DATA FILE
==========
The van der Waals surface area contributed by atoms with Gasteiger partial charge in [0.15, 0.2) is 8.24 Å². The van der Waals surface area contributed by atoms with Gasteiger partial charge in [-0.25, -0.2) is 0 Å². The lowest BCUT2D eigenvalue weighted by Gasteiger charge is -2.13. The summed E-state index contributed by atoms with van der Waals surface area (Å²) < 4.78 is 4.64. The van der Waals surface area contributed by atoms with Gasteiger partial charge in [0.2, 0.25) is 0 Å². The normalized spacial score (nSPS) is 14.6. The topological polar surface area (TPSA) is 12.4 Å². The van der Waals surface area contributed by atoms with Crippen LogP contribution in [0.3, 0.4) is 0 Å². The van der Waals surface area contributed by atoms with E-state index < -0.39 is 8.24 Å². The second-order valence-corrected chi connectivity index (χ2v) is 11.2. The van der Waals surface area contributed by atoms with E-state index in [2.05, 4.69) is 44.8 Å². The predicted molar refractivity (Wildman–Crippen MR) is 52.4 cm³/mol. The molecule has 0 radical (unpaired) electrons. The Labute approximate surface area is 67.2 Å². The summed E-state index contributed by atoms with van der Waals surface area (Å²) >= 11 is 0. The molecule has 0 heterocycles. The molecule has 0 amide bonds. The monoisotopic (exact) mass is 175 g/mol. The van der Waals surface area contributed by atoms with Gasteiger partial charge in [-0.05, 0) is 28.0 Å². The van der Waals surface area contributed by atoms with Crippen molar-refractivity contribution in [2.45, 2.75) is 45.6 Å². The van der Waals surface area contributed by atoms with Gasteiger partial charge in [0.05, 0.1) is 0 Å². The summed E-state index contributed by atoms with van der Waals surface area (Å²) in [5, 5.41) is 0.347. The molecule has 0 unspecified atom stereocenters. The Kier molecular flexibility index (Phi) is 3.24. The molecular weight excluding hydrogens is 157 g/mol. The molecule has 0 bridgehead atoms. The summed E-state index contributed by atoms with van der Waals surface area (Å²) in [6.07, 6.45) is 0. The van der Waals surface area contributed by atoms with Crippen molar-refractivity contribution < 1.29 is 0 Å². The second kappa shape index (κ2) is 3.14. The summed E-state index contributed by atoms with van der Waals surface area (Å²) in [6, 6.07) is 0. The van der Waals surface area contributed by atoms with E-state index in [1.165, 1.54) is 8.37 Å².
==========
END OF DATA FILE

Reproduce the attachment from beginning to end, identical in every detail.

The van der Waals surface area contributed by atoms with Gasteiger partial charge in [0.15, 0.2) is 8.24 Å². The van der Waals surface area contributed by atoms with Gasteiger partial charge in [-0.25, -0.2) is 0 Å². The lowest BCUT2D eigenvalue weighted by Gasteiger charge is -2.13. The summed E-state index contributed by atoms with van der Waals surface area (Å²) < 4.78 is 4.64. The van der Waals surface area contributed by atoms with Gasteiger partial charge in [0.2, 0.25) is 0 Å². The normalized spacial score (nSPS) is 14.6. The topological polar surface area (TPSA) is 12.4 Å². The van der Waals surface area contributed by atoms with Crippen LogP contribution in [0.3, 0.4) is 0 Å². The van der Waals surface area contributed by atoms with E-state index < -0.39 is 8.24 Å². The second-order valence-corrected chi connectivity index (χ2v) is 11.2. The van der Waals surface area contributed by atoms with E-state index in [2.05, 4.69) is 44.8 Å². The predicted molar refractivity (Wildman–Crippen MR) is 52.4 cm³/mol. The molecule has 0 radical (unpaired) electrons. The Labute approximate surface area is 67.2 Å². The summed E-state index contributed by atoms with van der Waals surface area (Å²) >= 11 is 0. The molecule has 0 heterocycles. The molecule has 0 amide bonds. The monoisotopic (exact) mass is 175 g/mol. The van der Waals surface area contributed by atoms with Gasteiger partial charge in [-0.05, 0) is 28.0 Å². The van der Waals surface area contributed by atoms with Crippen molar-refractivity contribution in [2.45, 2.75) is 45.6 Å². The van der Waals surface area contributed by atoms with Gasteiger partial charge in [0.05, 0.1) is 0 Å². The summed E-state index contributed by atoms with van der Waals surface area (Å²) in [5, 5.41) is 0.347. The molecule has 0 unspecified atom stereocenters. The Kier molecular flexibility index (Phi) is 3.24. The molecular weight excluding hydrogens is 157 g/mol. The molecule has 0 bridgehead atoms. The summed E-state index contributed by atoms with van der Waals surface area (Å²) in [6.07, 6.45) is 0. The van der Waals surface area contributed by atoms with Crippen molar-refractivity contribution < 1.29 is 0 Å². The second kappa shape index (κ2) is 3.14. The summed E-state index contributed by atoms with van der Waals surface area (Å²) in [6, 6.07) is 0. The van der Waals surface area contributed by atoms with E-state index in [1.165, 1.54) is 8.37 Å².